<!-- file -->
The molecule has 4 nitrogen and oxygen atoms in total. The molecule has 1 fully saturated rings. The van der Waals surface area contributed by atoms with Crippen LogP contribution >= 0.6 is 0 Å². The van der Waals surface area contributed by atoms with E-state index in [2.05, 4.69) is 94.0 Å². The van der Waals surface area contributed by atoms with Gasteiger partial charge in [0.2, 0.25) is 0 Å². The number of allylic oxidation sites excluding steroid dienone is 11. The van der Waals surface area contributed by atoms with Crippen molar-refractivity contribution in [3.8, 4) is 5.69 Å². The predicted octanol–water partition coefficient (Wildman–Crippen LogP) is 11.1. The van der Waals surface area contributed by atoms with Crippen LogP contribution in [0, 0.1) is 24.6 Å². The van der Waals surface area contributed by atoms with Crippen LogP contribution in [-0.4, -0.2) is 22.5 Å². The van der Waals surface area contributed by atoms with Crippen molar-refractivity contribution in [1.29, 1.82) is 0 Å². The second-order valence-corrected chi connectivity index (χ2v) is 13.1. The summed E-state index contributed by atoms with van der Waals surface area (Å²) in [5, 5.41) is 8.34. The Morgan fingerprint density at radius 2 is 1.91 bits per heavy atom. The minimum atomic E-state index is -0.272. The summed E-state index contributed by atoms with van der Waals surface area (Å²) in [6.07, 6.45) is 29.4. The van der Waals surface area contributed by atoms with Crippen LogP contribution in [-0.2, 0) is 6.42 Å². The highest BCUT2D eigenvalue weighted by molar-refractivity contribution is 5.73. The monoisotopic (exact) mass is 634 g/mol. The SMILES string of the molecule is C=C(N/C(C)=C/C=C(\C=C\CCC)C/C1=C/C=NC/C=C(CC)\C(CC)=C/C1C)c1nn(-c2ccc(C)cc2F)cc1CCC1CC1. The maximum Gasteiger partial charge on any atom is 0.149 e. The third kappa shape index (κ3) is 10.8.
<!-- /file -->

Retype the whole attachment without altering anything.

The molecule has 4 nitrogen and oxygen atoms in total. The molecule has 1 fully saturated rings. The van der Waals surface area contributed by atoms with Crippen LogP contribution >= 0.6 is 0 Å². The van der Waals surface area contributed by atoms with E-state index in [2.05, 4.69) is 94.0 Å². The van der Waals surface area contributed by atoms with Gasteiger partial charge in [0.2, 0.25) is 0 Å². The number of allylic oxidation sites excluding steroid dienone is 11. The van der Waals surface area contributed by atoms with Crippen molar-refractivity contribution in [3.8, 4) is 5.69 Å². The predicted octanol–water partition coefficient (Wildman–Crippen LogP) is 11.1. The van der Waals surface area contributed by atoms with Crippen LogP contribution in [0, 0.1) is 24.6 Å². The van der Waals surface area contributed by atoms with Crippen LogP contribution in [-0.4, -0.2) is 22.5 Å². The van der Waals surface area contributed by atoms with Crippen molar-refractivity contribution in [1.29, 1.82) is 0 Å². The second-order valence-corrected chi connectivity index (χ2v) is 13.1. The summed E-state index contributed by atoms with van der Waals surface area (Å²) in [5, 5.41) is 8.34. The Morgan fingerprint density at radius 2 is 1.91 bits per heavy atom. The minimum atomic E-state index is -0.272. The summed E-state index contributed by atoms with van der Waals surface area (Å²) in [6.07, 6.45) is 29.4. The van der Waals surface area contributed by atoms with Crippen LogP contribution in [-0.2, 0) is 6.42 Å². The highest BCUT2D eigenvalue weighted by molar-refractivity contribution is 5.73. The monoisotopic (exact) mass is 634 g/mol. The SMILES string of the molecule is C=C(N/C(C)=C/C=C(\C=C\CCC)C/C1=C/C=NC/C=C(CC)\C(CC)=C/C1C)c1nn(-c2ccc(C)cc2F)cc1CCC1CC1. The maximum Gasteiger partial charge on any atom is 0.149 e. The third kappa shape index (κ3) is 10.8.